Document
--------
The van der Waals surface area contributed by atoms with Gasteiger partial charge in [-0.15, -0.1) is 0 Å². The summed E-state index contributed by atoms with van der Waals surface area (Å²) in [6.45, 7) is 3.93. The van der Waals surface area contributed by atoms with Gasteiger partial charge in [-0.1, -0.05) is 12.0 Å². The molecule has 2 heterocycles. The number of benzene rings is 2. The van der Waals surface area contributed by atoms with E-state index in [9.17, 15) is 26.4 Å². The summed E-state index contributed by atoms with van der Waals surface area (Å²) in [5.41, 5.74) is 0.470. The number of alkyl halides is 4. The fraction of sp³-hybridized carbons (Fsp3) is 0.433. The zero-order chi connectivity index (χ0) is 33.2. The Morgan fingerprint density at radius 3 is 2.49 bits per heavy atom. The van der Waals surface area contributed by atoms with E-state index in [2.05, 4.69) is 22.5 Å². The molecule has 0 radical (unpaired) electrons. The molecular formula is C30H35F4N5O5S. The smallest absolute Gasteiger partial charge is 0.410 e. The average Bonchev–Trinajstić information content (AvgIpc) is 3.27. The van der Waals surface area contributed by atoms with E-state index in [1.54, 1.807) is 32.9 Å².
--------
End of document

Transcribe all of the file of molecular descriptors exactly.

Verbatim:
The van der Waals surface area contributed by atoms with Gasteiger partial charge in [-0.15, -0.1) is 0 Å². The summed E-state index contributed by atoms with van der Waals surface area (Å²) in [6.45, 7) is 3.93. The van der Waals surface area contributed by atoms with Gasteiger partial charge in [-0.1, -0.05) is 12.0 Å². The molecule has 2 heterocycles. The number of benzene rings is 2. The van der Waals surface area contributed by atoms with E-state index in [9.17, 15) is 26.4 Å². The summed E-state index contributed by atoms with van der Waals surface area (Å²) in [5.41, 5.74) is 0.470. The number of alkyl halides is 4. The fraction of sp³-hybridized carbons (Fsp3) is 0.433. The zero-order chi connectivity index (χ0) is 33.2. The Morgan fingerprint density at radius 3 is 2.49 bits per heavy atom. The van der Waals surface area contributed by atoms with E-state index in [2.05, 4.69) is 22.5 Å². The molecule has 0 radical (unpaired) electrons. The molecular formula is C30H35F4N5O5S. The smallest absolute Gasteiger partial charge is 0.410 e. The average Bonchev–Trinajstić information content (AvgIpc) is 3.27. The van der Waals surface area contributed by atoms with E-state index in [1.54, 1.807) is 32.9 Å².